November 02, 2005
Let's Ask Alito What He Thinks of Williams v. Walker-Thomas Furniture Co.
Posted by Christine Hurt

At VC, David Bernstein mentions the "unconscionability" case as a barometer for student ideology and a point of reference for intra-class enforcement of social norms surrounding that ideology.  Do students in your class think the case was rightly decided or wrongly decided?  Do they turn on the minority viewpoint?

Interestingly, I remember very clearly the day in Contracts when we covered Walker-Thomas Furniture Company.  I did sense that a slim majority (Texas, 90-91)thought the case was rightly decided.  I welcomed the case as psychic relief from a string of cases where sympathetic plaintiffs were turned away by settled contract law -- loyal woman nurses high-maintenance, aging family member for years based on unfulfilled promise to leave farm in will, family leaves home and community to take long, expensive trip based on ambiguous promise of employment, etc.  However, our professor was clear to point out that the defense of unconscionability is not usually a winning trial strategy:  "unconscionability is the last resort of a fool."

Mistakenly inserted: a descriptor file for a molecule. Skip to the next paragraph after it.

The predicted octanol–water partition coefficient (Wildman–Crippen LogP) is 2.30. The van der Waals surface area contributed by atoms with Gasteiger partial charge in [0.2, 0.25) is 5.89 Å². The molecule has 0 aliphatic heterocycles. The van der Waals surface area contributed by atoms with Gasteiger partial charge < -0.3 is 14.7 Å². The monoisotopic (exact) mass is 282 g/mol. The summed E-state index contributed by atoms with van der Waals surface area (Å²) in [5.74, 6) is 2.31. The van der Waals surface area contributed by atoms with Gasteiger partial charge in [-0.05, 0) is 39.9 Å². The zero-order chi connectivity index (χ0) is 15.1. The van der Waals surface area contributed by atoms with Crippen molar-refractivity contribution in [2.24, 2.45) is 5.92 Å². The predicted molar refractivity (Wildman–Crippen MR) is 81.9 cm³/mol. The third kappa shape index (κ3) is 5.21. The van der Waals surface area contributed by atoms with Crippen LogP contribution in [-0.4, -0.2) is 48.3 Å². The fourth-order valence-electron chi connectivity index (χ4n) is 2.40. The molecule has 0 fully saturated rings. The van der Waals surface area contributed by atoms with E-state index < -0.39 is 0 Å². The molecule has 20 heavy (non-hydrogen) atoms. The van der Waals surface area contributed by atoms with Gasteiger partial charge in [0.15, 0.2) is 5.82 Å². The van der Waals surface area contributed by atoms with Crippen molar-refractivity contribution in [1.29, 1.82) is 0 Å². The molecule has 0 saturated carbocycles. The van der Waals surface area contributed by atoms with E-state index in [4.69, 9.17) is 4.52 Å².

That being said, I do remember that the case divided the class.  The case itself was not the dividing line so much as the hypotheticals that swirled under the guise of the Socratic Method.  I do not adhere to theories that the SM is hostile or dangerous, but on this day, the SM spun out to its stereotypical end -- the professor questioned the student (Bill) until Bill stuck to his guns and conceded that he would allow people to contract themselves into slavery and would allow courts to enforce that contract.  For the next 3 years, Bill was "the guy who thinks that people should be allowed to contract themselves into slavery."  FYI -- I think Bill enjoyed his reputation, though.

Coincidentally, I recently received a reprint of Russell Korobkin's A "Traditional" and "Behavioral" Law-and-Economics Approach to Williams v. Walker-Thomas Furniture.  I can't wait to see what Russell has to say on the matter.

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